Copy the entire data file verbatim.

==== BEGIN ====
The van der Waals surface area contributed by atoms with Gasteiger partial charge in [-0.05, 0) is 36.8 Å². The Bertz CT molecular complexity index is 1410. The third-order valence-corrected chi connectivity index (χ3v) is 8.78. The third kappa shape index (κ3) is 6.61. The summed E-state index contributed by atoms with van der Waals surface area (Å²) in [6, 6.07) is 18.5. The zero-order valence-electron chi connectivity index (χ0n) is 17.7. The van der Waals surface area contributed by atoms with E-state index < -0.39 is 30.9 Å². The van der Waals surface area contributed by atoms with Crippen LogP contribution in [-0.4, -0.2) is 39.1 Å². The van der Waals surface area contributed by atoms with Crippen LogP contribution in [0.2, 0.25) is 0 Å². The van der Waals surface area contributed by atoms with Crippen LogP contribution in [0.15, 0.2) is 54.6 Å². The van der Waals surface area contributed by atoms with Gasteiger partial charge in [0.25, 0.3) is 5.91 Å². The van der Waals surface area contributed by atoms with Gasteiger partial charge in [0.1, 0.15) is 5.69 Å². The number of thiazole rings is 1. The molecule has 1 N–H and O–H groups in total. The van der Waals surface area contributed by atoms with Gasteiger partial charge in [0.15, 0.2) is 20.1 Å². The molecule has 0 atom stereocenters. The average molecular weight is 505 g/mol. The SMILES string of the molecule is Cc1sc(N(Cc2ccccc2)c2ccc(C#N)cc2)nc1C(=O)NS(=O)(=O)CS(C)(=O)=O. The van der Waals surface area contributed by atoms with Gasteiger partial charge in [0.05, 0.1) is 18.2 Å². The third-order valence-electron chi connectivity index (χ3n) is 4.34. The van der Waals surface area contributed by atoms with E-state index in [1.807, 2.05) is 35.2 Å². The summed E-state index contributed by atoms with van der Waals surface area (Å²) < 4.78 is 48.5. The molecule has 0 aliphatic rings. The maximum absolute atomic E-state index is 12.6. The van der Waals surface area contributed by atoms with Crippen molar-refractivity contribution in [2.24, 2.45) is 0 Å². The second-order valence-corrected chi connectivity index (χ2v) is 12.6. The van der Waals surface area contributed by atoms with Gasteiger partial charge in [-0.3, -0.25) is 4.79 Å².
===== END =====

The van der Waals surface area contributed by atoms with Gasteiger partial charge in [-0.05, 0) is 36.8 Å². The Bertz CT molecular complexity index is 1410. The third-order valence-corrected chi connectivity index (χ3v) is 8.78. The third kappa shape index (κ3) is 6.61. The summed E-state index contributed by atoms with van der Waals surface area (Å²) in [6, 6.07) is 18.5. The zero-order valence-electron chi connectivity index (χ0n) is 17.7. The van der Waals surface area contributed by atoms with E-state index < -0.39 is 30.9 Å². The van der Waals surface area contributed by atoms with Crippen LogP contribution in [-0.4, -0.2) is 39.1 Å². The van der Waals surface area contributed by atoms with Crippen LogP contribution in [0.2, 0.25) is 0 Å². The van der Waals surface area contributed by atoms with Crippen LogP contribution in [0.15, 0.2) is 54.6 Å². The van der Waals surface area contributed by atoms with Gasteiger partial charge in [0.25, 0.3) is 5.91 Å². The van der Waals surface area contributed by atoms with Gasteiger partial charge in [0.1, 0.15) is 5.69 Å². The number of thiazole rings is 1. The molecule has 1 N–H and O–H groups in total. The van der Waals surface area contributed by atoms with Gasteiger partial charge in [0.15, 0.2) is 20.1 Å². The molecule has 0 atom stereocenters. The average molecular weight is 505 g/mol. The SMILES string of the molecule is Cc1sc(N(Cc2ccccc2)c2ccc(C#N)cc2)nc1C(=O)NS(=O)(=O)CS(C)(=O)=O. The van der Waals surface area contributed by atoms with Gasteiger partial charge in [0.05, 0.1) is 18.2 Å². The third-order valence-electron chi connectivity index (χ3n) is 4.34. The van der Waals surface area contributed by atoms with E-state index in [1.807, 2.05) is 35.2 Å². The summed E-state index contributed by atoms with van der Waals surface area (Å²) < 4.78 is 48.5. The molecule has 0 aliphatic rings. The maximum absolute atomic E-state index is 12.6. The van der Waals surface area contributed by atoms with Crippen molar-refractivity contribution in [2.24, 2.45) is 0 Å². The second-order valence-corrected chi connectivity index (χ2v) is 12.6. The van der Waals surface area contributed by atoms with Gasteiger partial charge in [-0.3, -0.25) is 4.79 Å².